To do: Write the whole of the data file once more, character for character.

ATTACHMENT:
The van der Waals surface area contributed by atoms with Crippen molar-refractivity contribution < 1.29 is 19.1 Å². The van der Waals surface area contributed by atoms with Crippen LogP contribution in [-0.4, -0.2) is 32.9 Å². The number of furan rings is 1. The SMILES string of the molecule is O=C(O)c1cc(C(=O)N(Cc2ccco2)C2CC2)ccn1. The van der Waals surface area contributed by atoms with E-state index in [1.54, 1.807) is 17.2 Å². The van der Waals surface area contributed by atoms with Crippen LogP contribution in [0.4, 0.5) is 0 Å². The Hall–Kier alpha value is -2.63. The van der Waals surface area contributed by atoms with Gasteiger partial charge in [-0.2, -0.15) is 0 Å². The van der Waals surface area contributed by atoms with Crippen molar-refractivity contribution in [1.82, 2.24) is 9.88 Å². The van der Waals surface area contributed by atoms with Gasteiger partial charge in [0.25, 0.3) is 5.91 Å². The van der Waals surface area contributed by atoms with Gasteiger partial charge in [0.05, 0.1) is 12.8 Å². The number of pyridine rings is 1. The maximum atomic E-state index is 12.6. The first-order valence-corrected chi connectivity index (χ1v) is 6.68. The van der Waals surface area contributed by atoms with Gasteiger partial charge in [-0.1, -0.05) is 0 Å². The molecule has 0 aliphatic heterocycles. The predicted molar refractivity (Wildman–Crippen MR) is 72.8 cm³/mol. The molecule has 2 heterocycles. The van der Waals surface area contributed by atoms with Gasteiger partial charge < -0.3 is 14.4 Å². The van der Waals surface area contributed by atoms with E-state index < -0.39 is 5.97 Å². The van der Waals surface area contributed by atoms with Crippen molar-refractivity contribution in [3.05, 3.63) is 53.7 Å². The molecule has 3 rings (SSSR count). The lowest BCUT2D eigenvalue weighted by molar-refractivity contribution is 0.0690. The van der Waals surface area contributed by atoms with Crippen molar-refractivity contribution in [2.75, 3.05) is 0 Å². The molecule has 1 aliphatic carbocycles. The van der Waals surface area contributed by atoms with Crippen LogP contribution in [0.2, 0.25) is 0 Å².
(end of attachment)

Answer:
The van der Waals surface area contributed by atoms with Crippen molar-refractivity contribution < 1.29 is 19.1 Å². The van der Waals surface area contributed by atoms with Crippen LogP contribution in [-0.4, -0.2) is 32.9 Å². The number of furan rings is 1. The SMILES string of the molecule is O=C(O)c1cc(C(=O)N(Cc2ccco2)C2CC2)ccn1. The van der Waals surface area contributed by atoms with E-state index in [1.54, 1.807) is 17.2 Å². The van der Waals surface area contributed by atoms with Crippen LogP contribution in [0.4, 0.5) is 0 Å². The Hall–Kier alpha value is -2.63. The van der Waals surface area contributed by atoms with Gasteiger partial charge in [-0.2, -0.15) is 0 Å². The van der Waals surface area contributed by atoms with Crippen molar-refractivity contribution in [1.82, 2.24) is 9.88 Å². The van der Waals surface area contributed by atoms with Gasteiger partial charge in [0.25, 0.3) is 5.91 Å². The van der Waals surface area contributed by atoms with Gasteiger partial charge in [0.05, 0.1) is 12.8 Å². The number of pyridine rings is 1. The maximum atomic E-state index is 12.6. The first-order valence-corrected chi connectivity index (χ1v) is 6.68. The van der Waals surface area contributed by atoms with Gasteiger partial charge in [-0.1, -0.05) is 0 Å². The molecule has 0 aliphatic heterocycles. The predicted molar refractivity (Wildman–Crippen MR) is 72.8 cm³/mol. The molecule has 2 heterocycles. The van der Waals surface area contributed by atoms with Gasteiger partial charge < -0.3 is 14.4 Å². The van der Waals surface area contributed by atoms with E-state index < -0.39 is 5.97 Å². The van der Waals surface area contributed by atoms with Crippen molar-refractivity contribution in [3.05, 3.63) is 53.7 Å². The molecule has 3 rings (SSSR count). The lowest BCUT2D eigenvalue weighted by molar-refractivity contribution is 0.0690. The van der Waals surface area contributed by atoms with Crippen molar-refractivity contribution in [2.75, 3.05) is 0 Å². The molecule has 1 aliphatic carbocycles. The van der Waals surface area contributed by atoms with Crippen LogP contribution in [0.2, 0.25) is 0 Å².